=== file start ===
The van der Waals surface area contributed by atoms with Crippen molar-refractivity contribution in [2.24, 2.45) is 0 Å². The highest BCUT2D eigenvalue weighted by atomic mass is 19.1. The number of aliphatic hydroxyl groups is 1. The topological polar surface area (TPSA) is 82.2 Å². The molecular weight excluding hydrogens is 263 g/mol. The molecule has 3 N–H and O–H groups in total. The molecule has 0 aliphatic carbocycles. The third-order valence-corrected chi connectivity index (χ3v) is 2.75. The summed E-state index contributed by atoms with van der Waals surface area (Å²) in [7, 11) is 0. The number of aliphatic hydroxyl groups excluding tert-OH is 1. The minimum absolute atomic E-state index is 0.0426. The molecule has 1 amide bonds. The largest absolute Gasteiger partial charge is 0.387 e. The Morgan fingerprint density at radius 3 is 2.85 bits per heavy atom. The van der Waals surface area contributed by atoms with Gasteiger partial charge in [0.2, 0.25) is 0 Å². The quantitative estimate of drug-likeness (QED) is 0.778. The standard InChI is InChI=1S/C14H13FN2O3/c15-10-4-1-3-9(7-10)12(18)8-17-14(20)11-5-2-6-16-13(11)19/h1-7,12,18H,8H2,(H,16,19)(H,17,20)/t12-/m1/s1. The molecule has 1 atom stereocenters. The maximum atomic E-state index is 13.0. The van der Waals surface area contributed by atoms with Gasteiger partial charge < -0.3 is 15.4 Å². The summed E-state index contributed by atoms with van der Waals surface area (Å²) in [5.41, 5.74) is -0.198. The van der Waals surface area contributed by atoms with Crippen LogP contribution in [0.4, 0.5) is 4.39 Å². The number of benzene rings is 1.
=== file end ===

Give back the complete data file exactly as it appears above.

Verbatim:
The van der Waals surface area contributed by atoms with Crippen molar-refractivity contribution in [2.24, 2.45) is 0 Å². The highest BCUT2D eigenvalue weighted by atomic mass is 19.1. The number of aliphatic hydroxyl groups is 1. The topological polar surface area (TPSA) is 82.2 Å². The molecular weight excluding hydrogens is 263 g/mol. The molecule has 3 N–H and O–H groups in total. The molecule has 0 aliphatic carbocycles. The third-order valence-corrected chi connectivity index (χ3v) is 2.75. The summed E-state index contributed by atoms with van der Waals surface area (Å²) in [7, 11) is 0. The number of aliphatic hydroxyl groups excluding tert-OH is 1. The minimum absolute atomic E-state index is 0.0426. The molecule has 1 amide bonds. The largest absolute Gasteiger partial charge is 0.387 e. The Morgan fingerprint density at radius 3 is 2.85 bits per heavy atom. The van der Waals surface area contributed by atoms with Gasteiger partial charge in [0.2, 0.25) is 0 Å². The quantitative estimate of drug-likeness (QED) is 0.778. The standard InChI is InChI=1S/C14H13FN2O3/c15-10-4-1-3-9(7-10)12(18)8-17-14(20)11-5-2-6-16-13(11)19/h1-7,12,18H,8H2,(H,16,19)(H,17,20)/t12-/m1/s1. The molecule has 1 atom stereocenters. The maximum atomic E-state index is 13.0. The van der Waals surface area contributed by atoms with Gasteiger partial charge < -0.3 is 15.4 Å². The summed E-state index contributed by atoms with van der Waals surface area (Å²) in [5.41, 5.74) is -0.198. The van der Waals surface area contributed by atoms with Crippen LogP contribution in [0.4, 0.5) is 4.39 Å². The number of benzene rings is 1.